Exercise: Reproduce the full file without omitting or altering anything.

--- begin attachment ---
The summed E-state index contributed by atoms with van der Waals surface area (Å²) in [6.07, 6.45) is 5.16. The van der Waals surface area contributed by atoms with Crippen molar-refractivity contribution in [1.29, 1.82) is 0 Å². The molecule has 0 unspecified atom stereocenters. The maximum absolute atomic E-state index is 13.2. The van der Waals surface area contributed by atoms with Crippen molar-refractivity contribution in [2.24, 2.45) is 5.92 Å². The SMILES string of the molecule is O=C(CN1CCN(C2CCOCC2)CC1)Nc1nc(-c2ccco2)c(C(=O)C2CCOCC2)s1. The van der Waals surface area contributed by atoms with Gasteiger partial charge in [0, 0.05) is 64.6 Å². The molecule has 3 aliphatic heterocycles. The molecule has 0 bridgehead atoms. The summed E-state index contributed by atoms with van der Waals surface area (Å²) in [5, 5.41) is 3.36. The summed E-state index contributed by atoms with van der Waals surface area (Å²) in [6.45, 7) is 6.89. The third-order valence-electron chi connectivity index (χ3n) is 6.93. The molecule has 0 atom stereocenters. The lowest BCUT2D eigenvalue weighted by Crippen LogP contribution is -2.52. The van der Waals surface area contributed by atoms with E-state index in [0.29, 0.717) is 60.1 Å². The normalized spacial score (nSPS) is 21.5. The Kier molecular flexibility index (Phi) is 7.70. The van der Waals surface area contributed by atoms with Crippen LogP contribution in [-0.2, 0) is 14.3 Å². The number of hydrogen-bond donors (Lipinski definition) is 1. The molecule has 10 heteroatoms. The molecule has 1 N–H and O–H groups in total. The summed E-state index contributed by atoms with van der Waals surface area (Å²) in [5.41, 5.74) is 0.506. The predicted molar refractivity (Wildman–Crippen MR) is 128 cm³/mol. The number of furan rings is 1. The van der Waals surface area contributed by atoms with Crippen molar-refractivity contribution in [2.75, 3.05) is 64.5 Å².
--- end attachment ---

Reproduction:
The summed E-state index contributed by atoms with van der Waals surface area (Å²) in [6.07, 6.45) is 5.16. The van der Waals surface area contributed by atoms with Crippen molar-refractivity contribution in [1.29, 1.82) is 0 Å². The molecule has 0 unspecified atom stereocenters. The maximum absolute atomic E-state index is 13.2. The van der Waals surface area contributed by atoms with Crippen molar-refractivity contribution in [2.24, 2.45) is 5.92 Å². The SMILES string of the molecule is O=C(CN1CCN(C2CCOCC2)CC1)Nc1nc(-c2ccco2)c(C(=O)C2CCOCC2)s1. The van der Waals surface area contributed by atoms with Gasteiger partial charge in [0, 0.05) is 64.6 Å². The molecule has 3 aliphatic heterocycles. The molecule has 0 bridgehead atoms. The summed E-state index contributed by atoms with van der Waals surface area (Å²) in [5, 5.41) is 3.36. The summed E-state index contributed by atoms with van der Waals surface area (Å²) in [6.45, 7) is 6.89. The third-order valence-electron chi connectivity index (χ3n) is 6.93. The molecule has 0 atom stereocenters. The lowest BCUT2D eigenvalue weighted by Crippen LogP contribution is -2.52. The van der Waals surface area contributed by atoms with E-state index in [0.29, 0.717) is 60.1 Å². The normalized spacial score (nSPS) is 21.5. The Kier molecular flexibility index (Phi) is 7.70. The van der Waals surface area contributed by atoms with Crippen LogP contribution in [-0.2, 0) is 14.3 Å². The number of hydrogen-bond donors (Lipinski definition) is 1. The molecule has 10 heteroatoms. The molecule has 1 N–H and O–H groups in total. The summed E-state index contributed by atoms with van der Waals surface area (Å²) in [5.41, 5.74) is 0.506. The predicted molar refractivity (Wildman–Crippen MR) is 128 cm³/mol. The number of furan rings is 1. The van der Waals surface area contributed by atoms with Crippen molar-refractivity contribution in [2.75, 3.05) is 64.5 Å².